Before the squireen had obtained his employment, he had sunk his rank and travelled much—as a courier—thereby gaining much knowledge of the world. If, therefore, he had no wealth to leave his children, at all events he could impart to them that knowledge which is said to be better than worldly possessions. Having three sons and eight daughters, all of them growing up healthy and strong, with commensurate appetites, he soon found that it was necessary to get rid of them as fast as he could. His eldest, who, strange to say, for an O’Donahue, was a quiet lad, he had as a favour lent to his brother, who kept a small tobacconist and grocer’s shop in Dublin, and his brother was so fond of him, that eventually O’Carroll O’Donahue was bound to him as an apprentice. It certainly was a degradation for the descendant of such ancient kings to be weighing out pennyworths of sugar, and supplying halfpenny papers of tobacco to the old apple and fish women; but still there we must leave the heir-apparent while we turn to the second son, Mr Patrick O’Donahue, whose history we are now relating, having already made the reader acquainted with him by an introduction in Saint James’s Park.
It may be supposed that, as steward of the estates, Squireen O’Donahue had some influence over the numerous tenants on the property, and this influence he took care to make the most of. His assistance in a political contest was rewarded by the offer of an ensigncy for one of his sons, in a regiment then raising in Ireland, and this offer was too good to be refused. So, one fine day, Squireen O’Donahue came home from Dublin, well bespattered with mud, and found his son Patrick also well bespattered with mud, having just returned home from a very successful expedition against the woodcocks.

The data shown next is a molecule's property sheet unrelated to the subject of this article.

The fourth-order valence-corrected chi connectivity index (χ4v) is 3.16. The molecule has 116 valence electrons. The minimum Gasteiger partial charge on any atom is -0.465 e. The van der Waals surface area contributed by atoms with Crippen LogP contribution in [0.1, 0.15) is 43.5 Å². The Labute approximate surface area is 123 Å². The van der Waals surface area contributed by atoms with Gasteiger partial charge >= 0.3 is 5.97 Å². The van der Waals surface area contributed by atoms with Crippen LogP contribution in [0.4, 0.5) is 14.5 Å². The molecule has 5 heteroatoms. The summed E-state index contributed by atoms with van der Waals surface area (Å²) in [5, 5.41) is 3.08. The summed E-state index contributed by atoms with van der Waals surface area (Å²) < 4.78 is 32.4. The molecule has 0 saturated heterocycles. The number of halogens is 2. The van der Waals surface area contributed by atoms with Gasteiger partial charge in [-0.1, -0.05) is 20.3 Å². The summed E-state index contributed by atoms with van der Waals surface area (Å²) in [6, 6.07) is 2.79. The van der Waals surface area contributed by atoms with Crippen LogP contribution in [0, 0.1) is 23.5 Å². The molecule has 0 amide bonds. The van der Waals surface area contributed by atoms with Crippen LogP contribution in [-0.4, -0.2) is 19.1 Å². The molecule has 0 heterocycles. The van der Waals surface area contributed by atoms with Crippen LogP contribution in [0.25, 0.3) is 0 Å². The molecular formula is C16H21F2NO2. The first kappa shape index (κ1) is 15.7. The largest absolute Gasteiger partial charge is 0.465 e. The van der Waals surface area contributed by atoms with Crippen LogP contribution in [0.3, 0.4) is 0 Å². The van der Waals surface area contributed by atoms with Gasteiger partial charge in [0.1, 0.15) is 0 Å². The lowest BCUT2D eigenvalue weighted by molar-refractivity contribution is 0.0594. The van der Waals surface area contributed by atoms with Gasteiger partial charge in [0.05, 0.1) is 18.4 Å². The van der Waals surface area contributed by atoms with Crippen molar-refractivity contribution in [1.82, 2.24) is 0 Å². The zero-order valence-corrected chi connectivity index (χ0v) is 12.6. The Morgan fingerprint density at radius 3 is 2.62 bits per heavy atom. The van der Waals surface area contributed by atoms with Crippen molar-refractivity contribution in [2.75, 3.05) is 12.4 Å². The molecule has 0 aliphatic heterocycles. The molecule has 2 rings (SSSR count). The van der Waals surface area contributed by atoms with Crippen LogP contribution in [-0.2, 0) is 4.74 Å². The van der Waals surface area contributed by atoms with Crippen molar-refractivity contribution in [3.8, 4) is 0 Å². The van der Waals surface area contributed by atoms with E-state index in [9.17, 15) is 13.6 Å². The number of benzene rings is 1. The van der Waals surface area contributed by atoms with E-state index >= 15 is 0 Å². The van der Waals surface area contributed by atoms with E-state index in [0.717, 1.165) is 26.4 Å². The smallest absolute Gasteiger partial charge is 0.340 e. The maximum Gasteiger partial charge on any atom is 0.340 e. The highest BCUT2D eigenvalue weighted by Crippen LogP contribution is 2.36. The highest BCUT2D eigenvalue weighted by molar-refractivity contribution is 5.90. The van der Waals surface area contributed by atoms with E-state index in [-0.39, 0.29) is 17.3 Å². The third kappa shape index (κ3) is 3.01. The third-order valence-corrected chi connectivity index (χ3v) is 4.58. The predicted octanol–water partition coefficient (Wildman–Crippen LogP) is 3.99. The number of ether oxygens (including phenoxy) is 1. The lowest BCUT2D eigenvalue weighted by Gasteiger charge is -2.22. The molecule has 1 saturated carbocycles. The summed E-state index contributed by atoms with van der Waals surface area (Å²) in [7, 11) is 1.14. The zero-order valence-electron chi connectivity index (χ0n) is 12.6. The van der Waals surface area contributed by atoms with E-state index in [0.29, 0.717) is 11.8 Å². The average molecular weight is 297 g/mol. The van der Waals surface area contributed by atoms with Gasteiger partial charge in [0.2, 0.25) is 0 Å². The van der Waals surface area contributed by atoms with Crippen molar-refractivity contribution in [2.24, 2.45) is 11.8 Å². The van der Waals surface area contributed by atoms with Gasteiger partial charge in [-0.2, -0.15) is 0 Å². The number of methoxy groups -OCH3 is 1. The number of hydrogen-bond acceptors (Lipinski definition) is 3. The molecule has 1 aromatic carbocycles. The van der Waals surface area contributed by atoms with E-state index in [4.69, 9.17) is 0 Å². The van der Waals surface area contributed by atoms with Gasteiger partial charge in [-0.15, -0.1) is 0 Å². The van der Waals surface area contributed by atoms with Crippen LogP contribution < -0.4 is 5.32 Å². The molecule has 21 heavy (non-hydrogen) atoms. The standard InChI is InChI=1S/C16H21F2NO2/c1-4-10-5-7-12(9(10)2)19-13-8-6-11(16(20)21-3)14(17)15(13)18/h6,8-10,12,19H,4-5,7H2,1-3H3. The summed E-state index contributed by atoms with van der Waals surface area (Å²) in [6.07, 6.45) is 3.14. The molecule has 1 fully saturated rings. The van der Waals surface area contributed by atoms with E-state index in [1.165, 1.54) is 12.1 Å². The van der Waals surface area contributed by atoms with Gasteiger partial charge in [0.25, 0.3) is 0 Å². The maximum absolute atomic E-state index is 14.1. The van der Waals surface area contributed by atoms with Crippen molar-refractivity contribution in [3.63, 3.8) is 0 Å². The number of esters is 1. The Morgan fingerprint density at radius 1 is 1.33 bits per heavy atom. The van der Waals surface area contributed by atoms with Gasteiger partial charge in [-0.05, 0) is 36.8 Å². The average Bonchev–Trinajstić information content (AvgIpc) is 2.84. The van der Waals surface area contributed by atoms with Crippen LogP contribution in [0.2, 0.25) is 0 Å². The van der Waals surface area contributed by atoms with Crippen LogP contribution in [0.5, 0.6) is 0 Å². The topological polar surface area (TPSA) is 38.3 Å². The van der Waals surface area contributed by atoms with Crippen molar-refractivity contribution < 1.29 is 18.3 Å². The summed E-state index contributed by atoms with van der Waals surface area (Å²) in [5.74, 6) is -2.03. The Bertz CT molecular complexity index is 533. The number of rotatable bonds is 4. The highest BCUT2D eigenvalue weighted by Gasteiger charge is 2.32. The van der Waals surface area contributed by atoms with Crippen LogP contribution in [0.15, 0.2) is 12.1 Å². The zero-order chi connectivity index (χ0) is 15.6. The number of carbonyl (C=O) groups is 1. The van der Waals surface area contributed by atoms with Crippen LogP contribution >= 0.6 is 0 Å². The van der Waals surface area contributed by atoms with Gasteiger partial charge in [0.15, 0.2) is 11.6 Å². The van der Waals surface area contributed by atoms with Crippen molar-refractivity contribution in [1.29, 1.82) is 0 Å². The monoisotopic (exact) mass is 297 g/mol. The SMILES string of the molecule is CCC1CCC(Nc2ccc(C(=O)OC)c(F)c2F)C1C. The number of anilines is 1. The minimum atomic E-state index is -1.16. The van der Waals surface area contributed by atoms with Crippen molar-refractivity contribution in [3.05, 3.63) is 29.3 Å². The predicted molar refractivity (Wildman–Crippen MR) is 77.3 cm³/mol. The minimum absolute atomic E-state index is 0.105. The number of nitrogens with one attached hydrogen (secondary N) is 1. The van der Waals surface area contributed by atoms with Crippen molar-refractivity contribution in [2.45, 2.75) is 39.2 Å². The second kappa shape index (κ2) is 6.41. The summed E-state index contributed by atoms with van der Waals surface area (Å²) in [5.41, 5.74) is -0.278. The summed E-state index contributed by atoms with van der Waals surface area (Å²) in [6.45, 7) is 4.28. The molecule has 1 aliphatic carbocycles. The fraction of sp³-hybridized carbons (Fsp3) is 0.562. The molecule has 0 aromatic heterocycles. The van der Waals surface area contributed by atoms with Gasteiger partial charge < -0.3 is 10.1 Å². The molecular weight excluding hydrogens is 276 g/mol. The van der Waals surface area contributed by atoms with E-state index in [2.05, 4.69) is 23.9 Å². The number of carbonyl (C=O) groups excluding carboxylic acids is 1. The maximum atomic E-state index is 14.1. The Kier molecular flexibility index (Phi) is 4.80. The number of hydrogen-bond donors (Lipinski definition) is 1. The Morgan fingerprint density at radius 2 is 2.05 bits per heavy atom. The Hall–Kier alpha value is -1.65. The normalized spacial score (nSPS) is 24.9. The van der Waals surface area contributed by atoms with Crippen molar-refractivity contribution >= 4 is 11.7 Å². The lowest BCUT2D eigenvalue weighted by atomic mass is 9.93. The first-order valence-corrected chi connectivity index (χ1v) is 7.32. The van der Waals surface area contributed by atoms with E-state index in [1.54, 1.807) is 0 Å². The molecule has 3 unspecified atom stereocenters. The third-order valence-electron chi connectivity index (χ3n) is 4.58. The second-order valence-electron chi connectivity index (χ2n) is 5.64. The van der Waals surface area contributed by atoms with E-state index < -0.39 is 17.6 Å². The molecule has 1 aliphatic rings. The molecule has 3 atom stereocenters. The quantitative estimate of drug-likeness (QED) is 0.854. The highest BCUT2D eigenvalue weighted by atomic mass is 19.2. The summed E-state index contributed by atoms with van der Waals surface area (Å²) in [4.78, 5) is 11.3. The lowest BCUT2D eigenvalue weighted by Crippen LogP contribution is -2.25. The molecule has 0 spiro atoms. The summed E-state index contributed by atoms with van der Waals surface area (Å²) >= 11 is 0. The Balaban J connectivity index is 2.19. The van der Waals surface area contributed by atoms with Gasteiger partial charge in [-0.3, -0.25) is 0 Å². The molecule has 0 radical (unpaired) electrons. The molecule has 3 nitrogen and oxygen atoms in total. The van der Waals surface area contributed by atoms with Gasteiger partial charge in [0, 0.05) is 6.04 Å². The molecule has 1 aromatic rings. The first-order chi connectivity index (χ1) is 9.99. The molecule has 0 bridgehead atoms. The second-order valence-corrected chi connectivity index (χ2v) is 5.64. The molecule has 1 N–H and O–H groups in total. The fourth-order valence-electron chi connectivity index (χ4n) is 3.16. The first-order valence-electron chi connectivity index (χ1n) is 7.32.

“Patrick, my jewel,” said the Squireen, taking a seat and wiping his face, for he was rather warm with his ride, “you’re a made man.”
“And well made too, father, if the girls are anything of judges,” replied Patrick.
“You put me out,” replied the Squireen; “you’ve more to be vain of than your figure.”